18. Is the protocol's admin control information easy to find?

Answer: 100%

A governance section can be found within the protocol's documentation here, explaining admin access controls.

Percentage Score Guidance:
100%
Admin Controls are clearly labelled and on website, docs or repo, quick to find
70%
Admin Controls are clearly labelled and on website, docs or repo but takes a bit of looking
40%
Admin Control docs are in multiple places and not well labelled
20%
Admin Control docs are in multiple places and not labelled
0%
Admin Control information could not be found

19. Are relevant contracts clearly labelled as upgradeable or immutable? (%)

Answer: 80%

Upgradeability is mentioned within the iToken Address page.

Percentage Score Guidance:
100%
Both the contract documentation and the smart contract code state that the code is not upgradeable or immutable.
80%
All Contracts are clearly labelled as upgradeable (or not)
50%
Code is immutable but not mentioned anywhere in the documentation
0%
Admin control information could not be found

20. Is the type of smart contract ownership clearly indicated? (%)

Answer: 100%

Ownership is clearly indicated as OnlyOwner within the Governance section.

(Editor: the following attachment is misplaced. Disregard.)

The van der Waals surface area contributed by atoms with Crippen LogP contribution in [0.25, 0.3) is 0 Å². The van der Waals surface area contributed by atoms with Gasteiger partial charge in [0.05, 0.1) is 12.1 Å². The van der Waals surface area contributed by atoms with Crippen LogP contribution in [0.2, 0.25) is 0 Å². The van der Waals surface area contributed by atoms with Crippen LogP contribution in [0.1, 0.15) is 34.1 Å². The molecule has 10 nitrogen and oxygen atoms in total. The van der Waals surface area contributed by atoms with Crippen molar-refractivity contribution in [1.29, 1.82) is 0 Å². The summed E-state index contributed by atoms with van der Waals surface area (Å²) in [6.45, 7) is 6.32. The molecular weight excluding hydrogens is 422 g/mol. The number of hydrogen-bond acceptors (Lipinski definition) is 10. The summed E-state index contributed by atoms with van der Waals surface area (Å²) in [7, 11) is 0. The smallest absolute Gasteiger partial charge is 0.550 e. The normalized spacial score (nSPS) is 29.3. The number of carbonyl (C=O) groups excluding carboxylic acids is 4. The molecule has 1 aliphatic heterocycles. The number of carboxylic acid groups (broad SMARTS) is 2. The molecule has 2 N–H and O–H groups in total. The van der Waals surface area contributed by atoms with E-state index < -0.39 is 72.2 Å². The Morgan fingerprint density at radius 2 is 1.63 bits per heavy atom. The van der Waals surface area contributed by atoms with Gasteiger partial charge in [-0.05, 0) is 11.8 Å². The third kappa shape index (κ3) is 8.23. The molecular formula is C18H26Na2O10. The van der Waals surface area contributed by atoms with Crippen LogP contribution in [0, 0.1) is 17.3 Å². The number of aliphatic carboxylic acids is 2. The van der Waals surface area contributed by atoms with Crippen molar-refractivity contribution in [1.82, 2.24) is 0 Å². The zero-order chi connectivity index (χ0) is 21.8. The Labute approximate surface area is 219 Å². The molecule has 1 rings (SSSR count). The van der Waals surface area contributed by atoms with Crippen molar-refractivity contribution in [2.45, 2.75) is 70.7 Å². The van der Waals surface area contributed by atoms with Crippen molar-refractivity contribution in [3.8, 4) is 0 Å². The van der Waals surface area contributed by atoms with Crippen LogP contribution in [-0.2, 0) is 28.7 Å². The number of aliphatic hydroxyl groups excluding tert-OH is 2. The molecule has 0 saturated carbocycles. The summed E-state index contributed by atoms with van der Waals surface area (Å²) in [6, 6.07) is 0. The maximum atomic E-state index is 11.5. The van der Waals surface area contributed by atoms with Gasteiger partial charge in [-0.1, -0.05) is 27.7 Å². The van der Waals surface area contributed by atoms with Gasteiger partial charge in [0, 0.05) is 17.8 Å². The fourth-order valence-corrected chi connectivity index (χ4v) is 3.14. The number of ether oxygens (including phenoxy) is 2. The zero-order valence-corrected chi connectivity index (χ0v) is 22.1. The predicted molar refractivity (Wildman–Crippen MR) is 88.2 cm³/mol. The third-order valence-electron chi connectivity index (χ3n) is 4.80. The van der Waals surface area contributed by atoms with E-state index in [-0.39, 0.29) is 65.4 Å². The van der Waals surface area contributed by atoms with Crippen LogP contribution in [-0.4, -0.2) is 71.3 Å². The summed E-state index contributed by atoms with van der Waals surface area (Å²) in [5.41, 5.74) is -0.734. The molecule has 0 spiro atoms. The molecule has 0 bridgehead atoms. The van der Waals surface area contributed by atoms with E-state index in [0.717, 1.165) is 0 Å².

Percentage Score Guidance:
100%
The type of ownership is clearly indicated in their documentation. (OnlyOwner / MultiSig / etc)
50%
The type of ownership is indicated, but only in the code. (OnlyOwner / MultiSig / etc)
0%
Admin Control information could not be found

21. Are the protocol's smart contract change capabilities described? (%)

Answer: 100%

Change capabilities are described within the Governance page.

Percentage Score Guidance:
100%
The documentation covers the capabilities for change for all smart contracts
50%
The documentation covers the capabilities for change in some, but not all contracts
0%
The documentation does not cover the capabilities for change in any contract

22. Is the protocol's admin control information easy to understand? (%)

Answer: 100%

Admin control information is described in non-software language.

Percentage Score Guidance:
100%
All the contracts are immutable
90%
Description relates to investments safety in clear non-software language
30%
Description all in software-specific language
0%
No admin control information could be found

23. Is there sufficient Pause Control documentation? (%)

Answer: 100%